A Nurse Practitioner’s Introduction to Clinical Cannabis Use
Dr. Sally Miller, PhD, AGACNP-BC, AGPCNP-BC, FNP-BC, PMHNP-BC, FAANP
What is cannabis therapy?
Cannabis has been proven effective to help patients with pain relief, insomnia, anxiety, and more. While it has previously only been FDA-approved for the treatment of nausea and vomiting, cannabis therapy is gaining traction in many different use cases throughout different fields of medicine.
We are still learning the many ways that cannabis can be used to therapeutic effect. Staying up to date on the many approved uses of cannabis therapy can help nurse practitioners find safe, alternative treatments for patients with certain conditions.
What are some conditions and diseases that cannabis can help treat?
- Chronic Fatigue
- Chronic Pain
- Multiple Sclerosis
What is the endocannabinoid system?
The endocannabinoid system is a body system that was only recently discovered in the early 1990s. It is responsible for homeostasis, and scientists now believe that the endocannabinoid receptors are the most common cell receptors found in the human body.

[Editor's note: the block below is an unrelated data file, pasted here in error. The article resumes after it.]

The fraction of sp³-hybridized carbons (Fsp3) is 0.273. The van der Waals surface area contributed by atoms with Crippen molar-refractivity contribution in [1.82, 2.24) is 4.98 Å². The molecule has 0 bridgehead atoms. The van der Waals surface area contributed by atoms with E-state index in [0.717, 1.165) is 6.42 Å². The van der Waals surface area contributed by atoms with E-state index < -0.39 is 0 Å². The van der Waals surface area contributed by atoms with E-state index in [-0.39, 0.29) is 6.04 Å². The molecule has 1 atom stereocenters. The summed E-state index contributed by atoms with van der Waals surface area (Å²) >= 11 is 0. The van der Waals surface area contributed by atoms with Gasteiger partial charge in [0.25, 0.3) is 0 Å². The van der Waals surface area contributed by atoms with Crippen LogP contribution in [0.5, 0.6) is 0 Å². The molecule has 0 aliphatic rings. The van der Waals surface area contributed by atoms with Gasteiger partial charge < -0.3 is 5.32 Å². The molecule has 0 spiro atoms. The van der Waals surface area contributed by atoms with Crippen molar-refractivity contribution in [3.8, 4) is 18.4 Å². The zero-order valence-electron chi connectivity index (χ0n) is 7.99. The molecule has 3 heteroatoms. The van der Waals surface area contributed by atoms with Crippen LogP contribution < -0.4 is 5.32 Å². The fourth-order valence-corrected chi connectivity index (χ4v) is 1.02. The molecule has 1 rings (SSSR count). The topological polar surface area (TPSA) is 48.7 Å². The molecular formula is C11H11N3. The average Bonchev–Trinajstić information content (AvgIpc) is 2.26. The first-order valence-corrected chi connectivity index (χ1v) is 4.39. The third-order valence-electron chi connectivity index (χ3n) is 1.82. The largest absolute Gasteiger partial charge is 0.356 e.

The two main cannabinoid receptors are CB1 and CB2. CB1 is predominantly found in the central nervous system, and CB2 is predominantly found in immune cells.
What homeostatic effects come from CB1 and CB2 stimulation?
Stimulation of CB1 receptor cells has been associated with:
- Increased drive to sleep and eat
- Reduction of perceived pain, fear, and anxiety
- Maintenance of well being
- Promotion of recovery during stress
Simulation of CB2 receptors has been found to:
- Reduce the release of inflammatory mediators
- Reduce immune cell migration into the brain
Of note: It is important for nurse practitioners to know that because there are very few CB1 receptors in the brainstem and cardiorespiratory centers, there is no such thing as a lethal dose of cannabis. This can help relieve patient and family anxieties about starting cannabis use for medical reasons.
What is the difference between CBD and THC?
Marijuana has many different chemical compounds in it. The main two chemicals are cannabidiol, or CBD, and tetrahydrocannabinol, or THC. While many people consider CBD milder, it does indeed produce some mood-altering effects.